From a train station in Vienna, whose design pays homage to the city’s rich musical history, to a futuristic university building in Düsseldorf, Monocle takes a look at the cutting-edge architectural projects that will complete in 2014.
Firm: Nabil Gholam Architects
Expected completion date: mid 2014
In city that can’t stop growing vertically, Beirut’s Sky Gate will offer a playful take on the residential tower block. Standing on one of the highest vantage points on Ashrafieh Hill, architect Nabil Gholam has thoughtfully included wide openings, almost like windows, so Sky Gate’s 42 floors do not entirely block the view for its nearby neighbours.
They’re symbolic too: “Despite being shaken by wars and earthquakes Lebanon is still standing,” says Gholam. This year will see a handful of new projects by Gholam in Beirut including a building downtown and an engineering lab on the American University’s campus.
Firm: Shigeru Ban Architects
Expected completion date: July 2014
Aspen Art Museum will mark its 35th anniversary this year by moving into a new home designed by Shigeru Ban Architects. The building will be wrapped in a striking woven structure, behind which will lie a grand staircase that will channel visitors up the three stories of the museum. Ban’s intention was for them to experience the gallery like they would the nearby mountains: starting at the top and working their way down.
Firm: Atelier Albert Wimmer
Expected completion date: December 2014
The roof of Vienna’s new rail terminus will be formed of 14 enormous 76-metre-long steel diamonds, each with a 180-sq m window in its middle. Architect Albert Wimmer says it’s a “homage to a sheet of music”, symbolising Vienna’s rich musical history. The station will have the capacity to handle 1,000 trains and 120,000 passengers a day.
Firm: Richard Meier & Partners
Expected completion date: early autumn 2014
The staccato Tel Aviv skyline will acquire another bump this year when Richard Meier’s first Middle Eastern project completes. Located on Rothschild Boulevard and Allenby Street, the 42-storey complex will provide retail spaces, offices and apartments. It promises to be another tall building in a city of vertiginous landmarks.
Expected completion date: January 2014
Host of the 2014 Fifa World Cup Brazil opening match, the Arena Corinthians stadium in São Paulo is set to be the permanent home of the city’s most popular team, Corinthians. It will house 48,000 fixed seats, 89 box seats, 502 toilets and 15 lifts. The convex metal roof has a large square cutout in its middle, making good use of natural light, and is supported only at two edges, helping create a ventilation corridor through the stadium.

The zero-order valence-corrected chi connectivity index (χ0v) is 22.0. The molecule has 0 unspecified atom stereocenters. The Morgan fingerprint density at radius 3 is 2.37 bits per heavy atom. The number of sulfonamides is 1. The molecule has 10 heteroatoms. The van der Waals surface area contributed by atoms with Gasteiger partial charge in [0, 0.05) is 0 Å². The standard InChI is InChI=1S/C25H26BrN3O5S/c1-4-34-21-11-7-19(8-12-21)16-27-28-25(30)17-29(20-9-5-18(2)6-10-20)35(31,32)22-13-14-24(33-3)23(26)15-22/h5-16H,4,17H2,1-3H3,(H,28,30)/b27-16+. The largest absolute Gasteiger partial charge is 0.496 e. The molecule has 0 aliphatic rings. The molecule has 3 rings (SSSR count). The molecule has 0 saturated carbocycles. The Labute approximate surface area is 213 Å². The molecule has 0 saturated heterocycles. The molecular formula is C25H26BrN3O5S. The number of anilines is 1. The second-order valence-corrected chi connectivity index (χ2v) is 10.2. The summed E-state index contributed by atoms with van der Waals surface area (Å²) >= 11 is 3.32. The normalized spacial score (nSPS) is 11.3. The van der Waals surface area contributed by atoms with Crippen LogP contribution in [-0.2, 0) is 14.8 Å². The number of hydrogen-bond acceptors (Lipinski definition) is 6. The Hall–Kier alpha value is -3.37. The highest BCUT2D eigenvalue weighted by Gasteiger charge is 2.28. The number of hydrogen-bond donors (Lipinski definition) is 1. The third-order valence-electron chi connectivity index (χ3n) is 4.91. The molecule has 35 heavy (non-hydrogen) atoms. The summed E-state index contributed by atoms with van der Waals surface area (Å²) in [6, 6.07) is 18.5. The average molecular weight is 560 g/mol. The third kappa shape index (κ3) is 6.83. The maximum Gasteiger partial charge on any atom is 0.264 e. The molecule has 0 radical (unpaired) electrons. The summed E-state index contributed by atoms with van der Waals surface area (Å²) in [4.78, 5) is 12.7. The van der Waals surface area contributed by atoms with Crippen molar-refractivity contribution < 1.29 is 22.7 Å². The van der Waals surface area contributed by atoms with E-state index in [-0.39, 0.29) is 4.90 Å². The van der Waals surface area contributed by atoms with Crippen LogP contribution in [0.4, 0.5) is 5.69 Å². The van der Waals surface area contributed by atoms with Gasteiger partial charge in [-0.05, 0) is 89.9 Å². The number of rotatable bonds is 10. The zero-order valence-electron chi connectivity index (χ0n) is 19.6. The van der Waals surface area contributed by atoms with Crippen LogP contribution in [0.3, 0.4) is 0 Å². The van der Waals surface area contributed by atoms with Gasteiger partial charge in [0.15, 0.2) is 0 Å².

Expected completion date: spring 2014
The only building on the memorial grounds of the World Trade Center, Snøhetta’s steel structure will act as the entrance to the subterranean 9/11 Memorial Museum. The pavilion will display two of the Twin Towers’ steel supports in its central atrium and will look out over the two memorial pools that mark the original sites of the Center.
Firm: Maki and Associates, Charles Correa Associates and Moriyama & Teshima Architects
Expected completion date: early 2014
Announced well over a decade ago, Toronto’s Aga Khan Museum and the adjacent Ismaili Centre is finally close to completion. Dedicated to the preservation of Muslim art, the Aga Khan Museum was designed by Japanese architect Fumihiko Maki of Maki and Associates.
The Ismaili Centre was masterminded by Indian architecture practice Charles Correa Associates in collaboration with Toronto’s Moriyama & Teshima Architects. “We wanted to create a building that reflects the traditions of Islamic architecture but in a contemporary way and using modern materials,” says Po Ma from Moriyama & Teshima. The glass pyramid roof of the prayer hall channels the shape of traditional Muslim domes – and, inevitably, IM Pei’s Louvre redevelopment.
Firm: J. Mayer H. Architects
Expected completion date: late 2014
Germany’s largest private university FOM will take up residence in a new site masterminded by the Berlin-based firm J. Mayer H. in Düsseldorf towards the end of 2014. Futuristic, cantilevered balconies and wraparound windows will identify the building. The centre will house approximately 1,400 students, offices, underground parking and will be marked by extensive landscaping around it, anchoring the new Le Quartier Central area of Düsseldorf.